Welcome to Community at BECU, a place for anyone who wants to talk about money, saving, investments and everything in between. Have a question or just want to get the community’s opinion on something? This is the place. It’s a great resource for peer-to-peer advice, access to the latest BECU news and behind the scene’s insights from BECU’s experts.
I'll have to echo the comments about people concerned SMS may not be secure enough. Here is a few scenarios I can think of: Example #1: Phone gets stolen. Even if it is passcode locked, presumably someone could put the sim card in a new phone and get txt messages. This is why it is a good idea to call your carrier and disable the phone's SIM card as soon as possible after it gets stolen. Example #2: Potential interception of the code by a 3rd party hacker in the middle exploiting some security vulnerability. E.g. "SS7" hacking. Example #3: Someone claiming to be you convinces your carrier to port your number over to an account they control (this would be a type of "social engineering" attack). Unfortunately, protecting from hackers is not simple these days. Of course one would also need the username and password, in addition to the one-time SMS code, to do something bad. Two-factor auth methods like Google Authenticator, Authy, RSA and yubikeys certainly seem to be better protected against the "man-in-the-middle" and "social engineering" attack vectors then SMS.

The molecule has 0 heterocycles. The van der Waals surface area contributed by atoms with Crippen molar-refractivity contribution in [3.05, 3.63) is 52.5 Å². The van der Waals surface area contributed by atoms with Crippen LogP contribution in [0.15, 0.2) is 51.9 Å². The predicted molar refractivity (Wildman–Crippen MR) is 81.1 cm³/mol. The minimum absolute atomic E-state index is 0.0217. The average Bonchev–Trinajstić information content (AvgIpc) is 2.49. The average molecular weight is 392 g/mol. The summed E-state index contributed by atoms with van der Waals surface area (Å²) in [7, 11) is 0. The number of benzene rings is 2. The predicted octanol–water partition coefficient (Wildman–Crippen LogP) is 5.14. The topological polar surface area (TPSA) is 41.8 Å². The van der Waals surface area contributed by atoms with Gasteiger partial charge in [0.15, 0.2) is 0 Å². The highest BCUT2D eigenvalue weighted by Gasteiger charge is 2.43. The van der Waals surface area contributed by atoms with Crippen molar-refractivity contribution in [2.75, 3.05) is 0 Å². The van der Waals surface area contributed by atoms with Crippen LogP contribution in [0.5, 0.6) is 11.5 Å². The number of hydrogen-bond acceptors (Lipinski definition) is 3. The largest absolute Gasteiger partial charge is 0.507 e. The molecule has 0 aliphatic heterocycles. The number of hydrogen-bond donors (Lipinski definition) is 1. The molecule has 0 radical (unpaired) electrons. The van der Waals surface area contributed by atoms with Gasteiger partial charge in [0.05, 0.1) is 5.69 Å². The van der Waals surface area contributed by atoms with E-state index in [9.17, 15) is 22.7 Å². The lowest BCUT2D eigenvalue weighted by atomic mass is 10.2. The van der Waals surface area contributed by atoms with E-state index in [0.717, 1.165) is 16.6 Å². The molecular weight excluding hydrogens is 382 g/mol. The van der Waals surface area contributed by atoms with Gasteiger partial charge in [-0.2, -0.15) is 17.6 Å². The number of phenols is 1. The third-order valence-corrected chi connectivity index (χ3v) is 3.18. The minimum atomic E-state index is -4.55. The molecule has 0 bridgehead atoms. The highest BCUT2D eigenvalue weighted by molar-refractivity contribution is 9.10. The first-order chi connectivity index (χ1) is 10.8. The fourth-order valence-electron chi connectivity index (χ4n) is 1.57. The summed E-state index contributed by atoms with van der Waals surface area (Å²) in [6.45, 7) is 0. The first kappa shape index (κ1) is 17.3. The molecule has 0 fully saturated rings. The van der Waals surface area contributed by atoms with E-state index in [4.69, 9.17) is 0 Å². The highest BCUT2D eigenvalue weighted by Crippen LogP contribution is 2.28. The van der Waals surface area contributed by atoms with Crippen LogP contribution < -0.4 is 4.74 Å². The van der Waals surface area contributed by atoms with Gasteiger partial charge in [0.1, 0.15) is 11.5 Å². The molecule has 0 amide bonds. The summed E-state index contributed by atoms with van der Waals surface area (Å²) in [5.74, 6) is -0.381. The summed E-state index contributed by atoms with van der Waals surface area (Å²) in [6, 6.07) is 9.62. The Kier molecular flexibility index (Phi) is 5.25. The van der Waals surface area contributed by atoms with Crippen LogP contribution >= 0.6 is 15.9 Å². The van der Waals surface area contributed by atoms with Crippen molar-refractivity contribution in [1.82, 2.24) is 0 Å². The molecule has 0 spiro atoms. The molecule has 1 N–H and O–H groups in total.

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Looks like other people had the same idea. This feature is what prompted me to sign up for this idea exchange. Here's what I was going to post as a new idea: 1. It's common for people to want to manage there money using 3rd party applications (e.g. Mint, YNAB) 2. These applications tend to ask for username/password. That seems like a bad idea to give them out though. I want the ability for 3rd party applications to access my financial transactions, but not have to give out my standard username/password. What would be nice is unique access tokens for 3rd party apps. This can provide limited read-only access and these can be revoked at will per app. As an example, think Github's "personal access tokens" feature. P.S. Huge plus if the feature/api is well documented for developers :)
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